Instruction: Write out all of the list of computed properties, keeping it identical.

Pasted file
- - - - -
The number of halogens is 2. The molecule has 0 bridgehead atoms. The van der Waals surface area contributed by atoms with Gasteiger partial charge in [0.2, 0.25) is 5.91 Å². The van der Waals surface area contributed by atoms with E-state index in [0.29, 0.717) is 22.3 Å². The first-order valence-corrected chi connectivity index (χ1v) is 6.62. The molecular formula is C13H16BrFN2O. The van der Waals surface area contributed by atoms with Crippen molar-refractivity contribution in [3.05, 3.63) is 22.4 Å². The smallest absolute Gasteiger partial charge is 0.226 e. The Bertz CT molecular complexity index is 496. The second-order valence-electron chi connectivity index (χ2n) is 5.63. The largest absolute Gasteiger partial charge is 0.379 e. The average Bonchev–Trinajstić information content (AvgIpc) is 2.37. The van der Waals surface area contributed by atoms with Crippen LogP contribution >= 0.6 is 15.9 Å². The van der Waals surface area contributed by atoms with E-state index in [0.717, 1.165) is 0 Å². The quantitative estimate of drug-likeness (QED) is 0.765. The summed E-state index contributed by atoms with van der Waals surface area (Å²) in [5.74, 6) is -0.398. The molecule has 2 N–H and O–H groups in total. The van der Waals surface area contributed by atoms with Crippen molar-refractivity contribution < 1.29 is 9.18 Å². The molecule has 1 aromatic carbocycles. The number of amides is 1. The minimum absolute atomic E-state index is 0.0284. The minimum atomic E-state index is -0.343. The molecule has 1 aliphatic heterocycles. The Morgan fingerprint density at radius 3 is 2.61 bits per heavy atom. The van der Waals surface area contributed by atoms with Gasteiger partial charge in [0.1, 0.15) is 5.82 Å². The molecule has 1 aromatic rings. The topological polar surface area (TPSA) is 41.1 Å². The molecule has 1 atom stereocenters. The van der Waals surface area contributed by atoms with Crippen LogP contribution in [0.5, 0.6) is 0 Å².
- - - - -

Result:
The number of halogens is 2. The molecule has 0 bridgehead atoms. The van der Waals surface area contributed by atoms with Gasteiger partial charge in [0.2, 0.25) is 5.91 Å². The van der Waals surface area contributed by atoms with E-state index in [0.29, 0.717) is 22.3 Å². The first-order valence-corrected chi connectivity index (χ1v) is 6.62. The molecular formula is C13H16BrFN2O. The van der Waals surface area contributed by atoms with Crippen molar-refractivity contribution in [3.05, 3.63) is 22.4 Å². The smallest absolute Gasteiger partial charge is 0.226 e. The Bertz CT molecular complexity index is 496. The second-order valence-electron chi connectivity index (χ2n) is 5.63. The largest absolute Gasteiger partial charge is 0.379 e. The average Bonchev–Trinajstić information content (AvgIpc) is 2.37. The van der Waals surface area contributed by atoms with Crippen LogP contribution >= 0.6 is 15.9 Å². The van der Waals surface area contributed by atoms with E-state index in [0.717, 1.165) is 0 Å². The quantitative estimate of drug-likeness (QED) is 0.765. The summed E-state index contributed by atoms with van der Waals surface area (Å²) in [5.74, 6) is -0.398. The molecule has 2 N–H and O–H groups in total. The van der Waals surface area contributed by atoms with Crippen molar-refractivity contribution < 1.29 is 9.18 Å². The molecule has 1 aromatic carbocycles. The number of amides is 1. The minimum absolute atomic E-state index is 0.0284. The minimum atomic E-state index is -0.343. The molecule has 1 aliphatic heterocycles. The Morgan fingerprint density at radius 3 is 2.61 bits per heavy atom. The van der Waals surface area contributed by atoms with Gasteiger partial charge in [0.1, 0.15) is 5.82 Å². The molecule has 1 aromatic rings. The topological polar surface area (TPSA) is 41.1 Å². The molecule has 1 atom stereocenters. The van der Waals surface area contributed by atoms with Crippen LogP contribution in [0.5, 0.6) is 0 Å².